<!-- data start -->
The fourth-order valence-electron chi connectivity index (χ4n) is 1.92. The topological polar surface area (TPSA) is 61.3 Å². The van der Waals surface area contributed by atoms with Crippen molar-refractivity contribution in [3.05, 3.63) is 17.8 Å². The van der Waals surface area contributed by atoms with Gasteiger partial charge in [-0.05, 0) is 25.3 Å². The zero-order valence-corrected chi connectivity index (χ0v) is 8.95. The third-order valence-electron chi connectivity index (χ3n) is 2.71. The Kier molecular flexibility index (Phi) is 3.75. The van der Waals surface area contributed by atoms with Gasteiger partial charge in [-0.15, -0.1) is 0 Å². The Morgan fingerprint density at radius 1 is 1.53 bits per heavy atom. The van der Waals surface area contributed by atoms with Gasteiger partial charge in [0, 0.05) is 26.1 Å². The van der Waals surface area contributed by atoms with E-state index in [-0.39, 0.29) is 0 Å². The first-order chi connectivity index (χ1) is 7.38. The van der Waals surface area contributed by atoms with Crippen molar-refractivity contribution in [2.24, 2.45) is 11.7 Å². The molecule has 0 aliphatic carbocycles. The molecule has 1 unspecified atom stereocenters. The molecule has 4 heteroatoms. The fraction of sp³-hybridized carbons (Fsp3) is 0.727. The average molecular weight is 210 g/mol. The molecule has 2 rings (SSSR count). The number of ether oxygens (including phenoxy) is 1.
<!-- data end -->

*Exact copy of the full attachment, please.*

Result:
The fourth-order valence-electron chi connectivity index (χ4n) is 1.92. The topological polar surface area (TPSA) is 61.3 Å². The van der Waals surface area contributed by atoms with Crippen molar-refractivity contribution in [3.05, 3.63) is 17.8 Å². The van der Waals surface area contributed by atoms with Gasteiger partial charge in [-0.05, 0) is 25.3 Å². The zero-order valence-corrected chi connectivity index (χ0v) is 8.95. The third-order valence-electron chi connectivity index (χ3n) is 2.71. The Kier molecular flexibility index (Phi) is 3.75. The van der Waals surface area contributed by atoms with Gasteiger partial charge in [-0.15, -0.1) is 0 Å². The Morgan fingerprint density at radius 1 is 1.53 bits per heavy atom. The van der Waals surface area contributed by atoms with Gasteiger partial charge in [0, 0.05) is 26.1 Å². The van der Waals surface area contributed by atoms with E-state index in [-0.39, 0.29) is 0 Å². The first-order chi connectivity index (χ1) is 7.38. The van der Waals surface area contributed by atoms with Crippen molar-refractivity contribution in [2.24, 2.45) is 11.7 Å². The molecule has 0 aliphatic carbocycles. The molecule has 1 unspecified atom stereocenters. The molecule has 4 heteroatoms. The fraction of sp³-hybridized carbons (Fsp3) is 0.727. The average molecular weight is 210 g/mol. The molecule has 2 rings (SSSR count). The number of ether oxygens (including phenoxy) is 1.